Quah named a Knight-Hennessy Scholar

Kris Quah
Kris Quah

Vanderbilt senior Kris Quah has been named to the second global cohort of Knight-Hennessy Scholars, which was selected from a pool of more than 4,000 applicants. The program awards full funding for postgraduate study at Stanford University to up to 100 graduate students each year in order to develop a community of future global leaders capable of solving the world’s most complex problems. As a Knight-Hennessy Scholar, Quah also will participate in leadership development and experiential learning activities.

Quah, who studies biomedical and electrical engineering, is from Singapore. She will pursue a Ph.D. in electrical engineering at Stanford, where she hopes to continue researching magnetic resonance imaging. “I am excited to learn from people who are at the top of their fields as well as from peers with different perspectives,” Quah said.

A varsity athlete at Vanderbilt and recipient of the Ingram Athletic Endowment, Quah has competed on the bowling team all four years of her undergraduate career. Quah bowled in the No. 2 slot in the NCAA title game last year, assisting her team in winning the 2018 national championship. She has been recognized as a three-time All-American and won the NCAA’s prestigious Elite 90 Award, which is given to the national championship participant who achieves the highest cumulative grade point average in their sport. In addition, Quah recently was named the 2019 Arthur Ashe Jr. Sports Scholar for women’s bowling by Diverse Issues in Higher Education.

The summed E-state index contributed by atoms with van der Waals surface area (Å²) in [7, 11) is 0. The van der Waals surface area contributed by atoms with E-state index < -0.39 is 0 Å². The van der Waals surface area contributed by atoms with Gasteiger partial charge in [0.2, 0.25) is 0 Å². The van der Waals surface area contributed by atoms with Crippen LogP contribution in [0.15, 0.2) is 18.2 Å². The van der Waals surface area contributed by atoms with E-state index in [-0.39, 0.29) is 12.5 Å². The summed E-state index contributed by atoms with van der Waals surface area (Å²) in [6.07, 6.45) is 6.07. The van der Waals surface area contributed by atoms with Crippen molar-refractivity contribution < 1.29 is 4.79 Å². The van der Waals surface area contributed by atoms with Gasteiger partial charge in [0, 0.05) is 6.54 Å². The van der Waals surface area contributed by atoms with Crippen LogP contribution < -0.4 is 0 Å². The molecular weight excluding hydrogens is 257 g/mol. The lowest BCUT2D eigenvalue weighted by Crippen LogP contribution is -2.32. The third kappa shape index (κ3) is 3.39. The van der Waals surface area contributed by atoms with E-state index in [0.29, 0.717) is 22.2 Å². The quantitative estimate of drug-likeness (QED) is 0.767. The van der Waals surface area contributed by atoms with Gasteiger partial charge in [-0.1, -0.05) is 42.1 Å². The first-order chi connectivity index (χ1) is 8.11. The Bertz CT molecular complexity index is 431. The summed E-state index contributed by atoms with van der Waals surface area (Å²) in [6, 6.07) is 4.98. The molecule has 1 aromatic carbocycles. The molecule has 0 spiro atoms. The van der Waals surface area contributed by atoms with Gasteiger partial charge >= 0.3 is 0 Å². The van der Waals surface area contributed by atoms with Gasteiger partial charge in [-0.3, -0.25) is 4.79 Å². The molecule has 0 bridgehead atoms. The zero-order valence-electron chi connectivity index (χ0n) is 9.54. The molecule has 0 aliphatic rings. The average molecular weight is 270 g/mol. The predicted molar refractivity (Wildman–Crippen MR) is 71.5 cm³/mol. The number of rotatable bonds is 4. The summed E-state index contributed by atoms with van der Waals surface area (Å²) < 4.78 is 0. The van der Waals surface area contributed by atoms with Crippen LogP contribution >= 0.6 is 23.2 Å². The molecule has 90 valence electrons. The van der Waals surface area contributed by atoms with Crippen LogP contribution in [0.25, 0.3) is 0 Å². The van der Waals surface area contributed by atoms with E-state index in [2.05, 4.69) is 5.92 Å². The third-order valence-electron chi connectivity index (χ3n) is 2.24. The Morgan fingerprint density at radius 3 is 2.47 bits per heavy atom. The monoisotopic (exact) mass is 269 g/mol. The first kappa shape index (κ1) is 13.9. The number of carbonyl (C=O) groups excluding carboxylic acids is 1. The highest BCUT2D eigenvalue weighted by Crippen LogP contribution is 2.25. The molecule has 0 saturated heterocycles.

Quah engages in undergraduate research through the lab of Associate Professor of Biomedical and Electrical Engineering Will Grissom and the SyBURRE Searle Undergraduate Research Program. SyBURRE facilitates year-round research and student-driven design experiences across Vanderbilt’s campus that solve real-world problems, and emphasizes community and collaboration through team-based design projects.

Quah credits Grissom with influencing her postgraduation plans. “Although I came into the lab not knowing a single thing about MRI, people have put in the time and effort to teach and guide me,” Quah said. “I really appreciate the trust they have shown in my abilities despite (my) being new to the process.”

Quah will begin her graduate program and time as a Knight-Hennessy Scholar in September 2019. As she considers her future away from Vanderbilt, Quah shares some words of advice for those who are still completing their undergraduate studies: “Vanderbilt has so many opportunities available to you. More often than not, if you are willing to put in the effort, people are willing to give you the opportunity to try new things.”

Advising and support for post-baccalaureate opportunities, including prestigious fellowships, is housed in the Vanderbilt Career Center.